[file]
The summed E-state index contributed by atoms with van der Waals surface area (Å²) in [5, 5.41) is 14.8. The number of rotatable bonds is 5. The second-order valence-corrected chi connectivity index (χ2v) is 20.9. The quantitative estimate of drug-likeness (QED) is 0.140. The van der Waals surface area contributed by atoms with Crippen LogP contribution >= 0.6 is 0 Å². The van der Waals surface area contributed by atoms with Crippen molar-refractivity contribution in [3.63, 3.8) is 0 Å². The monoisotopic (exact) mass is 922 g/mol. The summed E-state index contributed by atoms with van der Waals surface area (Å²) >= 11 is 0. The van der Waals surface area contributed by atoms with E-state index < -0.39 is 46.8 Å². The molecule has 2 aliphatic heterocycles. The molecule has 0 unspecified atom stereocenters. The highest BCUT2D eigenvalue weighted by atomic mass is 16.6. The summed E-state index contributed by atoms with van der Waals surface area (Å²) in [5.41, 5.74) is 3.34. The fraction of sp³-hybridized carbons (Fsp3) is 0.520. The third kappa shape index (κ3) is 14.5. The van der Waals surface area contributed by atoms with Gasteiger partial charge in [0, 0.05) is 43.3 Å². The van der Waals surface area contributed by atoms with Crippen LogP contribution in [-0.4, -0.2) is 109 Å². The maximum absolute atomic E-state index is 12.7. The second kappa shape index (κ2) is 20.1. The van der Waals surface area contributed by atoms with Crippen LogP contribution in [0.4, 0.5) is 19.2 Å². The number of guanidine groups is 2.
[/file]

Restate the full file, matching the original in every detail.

The summed E-state index contributed by atoms with van der Waals surface area (Å²) in [5, 5.41) is 14.8. The number of rotatable bonds is 5. The second-order valence-corrected chi connectivity index (χ2v) is 20.9. The quantitative estimate of drug-likeness (QED) is 0.140. The van der Waals surface area contributed by atoms with Crippen LogP contribution >= 0.6 is 0 Å². The van der Waals surface area contributed by atoms with Crippen molar-refractivity contribution in [3.63, 3.8) is 0 Å². The monoisotopic (exact) mass is 922 g/mol. The summed E-state index contributed by atoms with van der Waals surface area (Å²) >= 11 is 0. The van der Waals surface area contributed by atoms with E-state index < -0.39 is 46.8 Å². The molecule has 2 aliphatic heterocycles. The molecule has 0 unspecified atom stereocenters. The highest BCUT2D eigenvalue weighted by atomic mass is 16.6. The summed E-state index contributed by atoms with van der Waals surface area (Å²) in [5.41, 5.74) is 3.34. The fraction of sp³-hybridized carbons (Fsp3) is 0.520. The third kappa shape index (κ3) is 14.5. The van der Waals surface area contributed by atoms with Gasteiger partial charge in [0, 0.05) is 43.3 Å². The van der Waals surface area contributed by atoms with Crippen LogP contribution in [-0.4, -0.2) is 109 Å². The maximum absolute atomic E-state index is 12.7. The second kappa shape index (κ2) is 20.1. The van der Waals surface area contributed by atoms with Crippen LogP contribution in [0.4, 0.5) is 19.2 Å². The number of guanidine groups is 2.